Monday, January 21, 2008

Sword in the Storm by David Gemmell


Sword in the Storm by David Gemmell is book one in the Rigante series. It's also one of the reasons I started the Cardathon. Let me explain. Yes, I started the Cardathon to introduce others to the glory-that-is Orson Scott Card. But it was also selfish. I wanted the chance to read some books that were Card-recommended. I would read Card's essays/articles about the books he was reading and be intrigued, curious. Card's thoughts on Gemmell intrigued me. Here is an author--Gemmell--that I've never heard of. And Card is praising him enthusiastically. You can read his review of David Gemmell's Rigante series here. I knew immediately that I would want to read some to experience it for myself--to see if it was really as good as Card claimed.

Sword in the Storm is 439 pages of pure pleasure. It's historical fantasy. But--and this is purely my take on it--it is fantasy that is done in such a way that it doesn't feel like fantasy. It feels real. The world is so well-crafted, so well-grounded. The characters so human, so life-like. It just feels real. Yes, there are some magical powers going on. (The Seidh) (Especially crucial is the Morrigan. Though I think the spelling may be altered in the novel.) But they feel real. They don't feel like make believe. It was a world, a time and place, that I thoroughly bought into.

The first book--the only book I've read so far--follows the life of a tribe--the Rigantes--based on the Celts of Britain. They never say the word "Britain." And the closest you get to "celt" is "Keltoi" but when you read it there is little doubt where it is set. Similarly, the threat--the people, the soldiers, of "Stone" are never called "Romans." But the reader knows who the soon-to-be enemies/conquerors are.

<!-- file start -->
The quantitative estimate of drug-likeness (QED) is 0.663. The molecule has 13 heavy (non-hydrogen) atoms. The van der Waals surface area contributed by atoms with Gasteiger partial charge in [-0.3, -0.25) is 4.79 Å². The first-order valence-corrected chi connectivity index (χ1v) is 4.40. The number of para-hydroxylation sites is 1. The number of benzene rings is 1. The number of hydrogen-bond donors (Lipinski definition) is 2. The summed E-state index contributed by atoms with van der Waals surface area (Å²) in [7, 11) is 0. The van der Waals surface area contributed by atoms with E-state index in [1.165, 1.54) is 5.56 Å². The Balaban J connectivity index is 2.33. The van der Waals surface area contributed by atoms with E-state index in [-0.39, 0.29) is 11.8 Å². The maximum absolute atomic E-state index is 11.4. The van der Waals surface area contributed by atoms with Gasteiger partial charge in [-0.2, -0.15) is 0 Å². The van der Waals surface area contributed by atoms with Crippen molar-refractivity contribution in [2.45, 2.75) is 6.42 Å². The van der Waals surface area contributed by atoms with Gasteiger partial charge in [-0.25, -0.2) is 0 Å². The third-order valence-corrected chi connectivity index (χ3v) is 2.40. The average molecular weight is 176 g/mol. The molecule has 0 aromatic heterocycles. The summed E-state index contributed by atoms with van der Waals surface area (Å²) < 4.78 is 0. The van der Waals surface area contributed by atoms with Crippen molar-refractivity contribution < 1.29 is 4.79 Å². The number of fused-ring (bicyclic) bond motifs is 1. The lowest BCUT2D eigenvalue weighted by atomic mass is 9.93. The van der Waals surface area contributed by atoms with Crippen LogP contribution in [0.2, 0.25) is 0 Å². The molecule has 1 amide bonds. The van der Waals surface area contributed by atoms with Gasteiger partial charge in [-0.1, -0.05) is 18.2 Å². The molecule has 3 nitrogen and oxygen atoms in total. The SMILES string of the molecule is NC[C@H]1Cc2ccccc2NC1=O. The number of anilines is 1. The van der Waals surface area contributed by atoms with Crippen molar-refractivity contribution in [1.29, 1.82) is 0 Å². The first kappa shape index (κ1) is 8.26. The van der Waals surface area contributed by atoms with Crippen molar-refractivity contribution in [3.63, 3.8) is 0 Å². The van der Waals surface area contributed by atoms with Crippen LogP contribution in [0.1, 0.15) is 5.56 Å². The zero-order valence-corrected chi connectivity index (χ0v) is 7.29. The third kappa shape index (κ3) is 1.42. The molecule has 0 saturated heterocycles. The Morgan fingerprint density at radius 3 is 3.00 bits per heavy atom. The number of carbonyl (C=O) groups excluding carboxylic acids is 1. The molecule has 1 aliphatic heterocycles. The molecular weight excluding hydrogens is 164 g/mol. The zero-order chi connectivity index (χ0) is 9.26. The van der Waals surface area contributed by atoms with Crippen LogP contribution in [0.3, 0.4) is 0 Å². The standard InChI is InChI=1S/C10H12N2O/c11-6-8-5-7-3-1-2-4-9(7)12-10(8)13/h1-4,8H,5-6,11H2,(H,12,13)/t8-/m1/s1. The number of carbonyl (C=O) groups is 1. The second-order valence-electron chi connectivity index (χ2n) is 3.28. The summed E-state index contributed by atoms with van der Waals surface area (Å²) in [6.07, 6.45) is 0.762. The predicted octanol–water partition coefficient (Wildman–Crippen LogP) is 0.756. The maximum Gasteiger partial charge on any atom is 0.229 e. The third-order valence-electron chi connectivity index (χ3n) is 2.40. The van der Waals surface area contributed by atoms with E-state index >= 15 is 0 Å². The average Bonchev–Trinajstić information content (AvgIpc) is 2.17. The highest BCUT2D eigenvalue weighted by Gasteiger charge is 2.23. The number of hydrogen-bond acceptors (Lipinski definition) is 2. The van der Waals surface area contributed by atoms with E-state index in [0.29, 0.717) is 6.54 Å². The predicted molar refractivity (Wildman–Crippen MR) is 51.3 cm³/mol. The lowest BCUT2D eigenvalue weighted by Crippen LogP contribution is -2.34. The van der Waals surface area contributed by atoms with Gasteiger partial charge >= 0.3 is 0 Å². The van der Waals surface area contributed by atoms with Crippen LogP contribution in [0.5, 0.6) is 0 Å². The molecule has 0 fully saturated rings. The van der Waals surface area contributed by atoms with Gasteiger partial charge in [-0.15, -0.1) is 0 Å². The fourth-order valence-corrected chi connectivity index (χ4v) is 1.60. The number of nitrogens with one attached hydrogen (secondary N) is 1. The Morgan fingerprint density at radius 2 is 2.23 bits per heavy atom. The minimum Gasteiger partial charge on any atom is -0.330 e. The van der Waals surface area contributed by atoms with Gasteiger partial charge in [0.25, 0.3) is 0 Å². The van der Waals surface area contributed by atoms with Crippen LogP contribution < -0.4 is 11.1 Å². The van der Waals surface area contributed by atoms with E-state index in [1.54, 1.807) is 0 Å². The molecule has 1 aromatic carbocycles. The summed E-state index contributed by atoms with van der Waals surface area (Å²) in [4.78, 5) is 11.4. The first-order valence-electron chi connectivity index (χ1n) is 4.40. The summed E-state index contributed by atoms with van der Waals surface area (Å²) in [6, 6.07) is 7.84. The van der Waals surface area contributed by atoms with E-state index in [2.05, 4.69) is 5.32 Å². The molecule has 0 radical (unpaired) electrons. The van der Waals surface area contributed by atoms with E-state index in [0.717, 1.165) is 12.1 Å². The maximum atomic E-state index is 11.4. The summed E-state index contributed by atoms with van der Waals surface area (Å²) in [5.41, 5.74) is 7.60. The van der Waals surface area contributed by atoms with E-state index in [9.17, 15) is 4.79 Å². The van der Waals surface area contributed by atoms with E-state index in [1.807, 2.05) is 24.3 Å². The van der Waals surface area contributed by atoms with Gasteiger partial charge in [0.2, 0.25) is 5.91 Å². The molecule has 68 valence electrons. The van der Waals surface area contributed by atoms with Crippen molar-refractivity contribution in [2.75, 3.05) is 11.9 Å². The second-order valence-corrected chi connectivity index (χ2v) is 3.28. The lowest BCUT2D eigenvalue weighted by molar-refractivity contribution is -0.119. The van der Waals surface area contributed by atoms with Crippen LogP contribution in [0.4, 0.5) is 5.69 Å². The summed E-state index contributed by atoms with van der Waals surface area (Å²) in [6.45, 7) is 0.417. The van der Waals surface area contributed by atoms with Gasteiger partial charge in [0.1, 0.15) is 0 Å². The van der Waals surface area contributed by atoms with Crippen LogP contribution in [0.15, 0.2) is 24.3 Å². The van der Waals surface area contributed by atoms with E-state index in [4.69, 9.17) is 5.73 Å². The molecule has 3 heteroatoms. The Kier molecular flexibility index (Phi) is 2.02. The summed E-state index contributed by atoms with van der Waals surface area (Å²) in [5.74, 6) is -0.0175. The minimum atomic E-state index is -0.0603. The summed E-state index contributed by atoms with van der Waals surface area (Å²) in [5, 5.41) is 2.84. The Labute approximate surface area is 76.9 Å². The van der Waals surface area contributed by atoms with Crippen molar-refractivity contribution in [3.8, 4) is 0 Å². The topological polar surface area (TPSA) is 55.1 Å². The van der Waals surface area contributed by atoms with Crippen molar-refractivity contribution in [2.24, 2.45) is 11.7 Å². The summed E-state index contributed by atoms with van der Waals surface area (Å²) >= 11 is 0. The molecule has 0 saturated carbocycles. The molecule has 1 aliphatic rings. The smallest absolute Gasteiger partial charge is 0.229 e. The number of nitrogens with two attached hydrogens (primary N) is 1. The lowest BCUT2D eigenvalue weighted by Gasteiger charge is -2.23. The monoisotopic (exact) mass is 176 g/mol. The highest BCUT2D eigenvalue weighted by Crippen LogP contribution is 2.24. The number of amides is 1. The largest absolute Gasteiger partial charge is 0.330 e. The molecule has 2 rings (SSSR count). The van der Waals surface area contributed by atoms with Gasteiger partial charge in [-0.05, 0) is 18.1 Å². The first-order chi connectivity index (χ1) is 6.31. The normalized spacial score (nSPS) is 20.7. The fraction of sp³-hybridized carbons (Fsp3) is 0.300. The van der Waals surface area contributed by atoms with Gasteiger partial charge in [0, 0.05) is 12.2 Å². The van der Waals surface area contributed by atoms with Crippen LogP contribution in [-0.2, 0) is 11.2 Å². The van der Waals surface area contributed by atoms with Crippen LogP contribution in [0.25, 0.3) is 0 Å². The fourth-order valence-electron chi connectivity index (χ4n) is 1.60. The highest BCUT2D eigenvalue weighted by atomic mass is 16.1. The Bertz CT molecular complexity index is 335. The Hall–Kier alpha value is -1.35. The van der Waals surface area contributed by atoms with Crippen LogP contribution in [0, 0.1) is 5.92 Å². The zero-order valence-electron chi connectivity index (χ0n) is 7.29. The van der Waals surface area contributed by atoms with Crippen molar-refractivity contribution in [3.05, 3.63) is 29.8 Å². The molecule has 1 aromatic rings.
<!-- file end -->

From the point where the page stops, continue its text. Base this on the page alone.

Never has a book been so rich, so fully immersed in culture WHILE at the same time being so full of action and intensity. The characters are well-developed. It doesn't matter if they're major or minor. All the characters have a life, a spark of their own. Each plays a role in the drama. Each is important. The whole community--the whole tribe--is given life. His characters are so human, so believable. They're full of flaws, but they're still--for the most part--so likable. You understand them. If they do good. If they do bad. You feel you know why. You understand why. The action? Intense. Whether plotting a romance or preparing for great battle scenes, the pacing is unbelievable. All of it is so good. It really keeps the pages turning.

I think I will take a hint from Card and not talk too much about the characters themselves. This is one you need to read for yourself.

I have actually said nothing about the characters themselves. For good reason: I don't want to mar them by trying to summarize who they are.

For Gemmell has done something that is rarely attempted outside the fantasy genre and rarely done well within it. He has created characters of nobility and honor, and has done it so well that instead of seeming larger than life, they never lose their humanity.

Anyway, I can't recommend this one highly enough!!!! Read this book!

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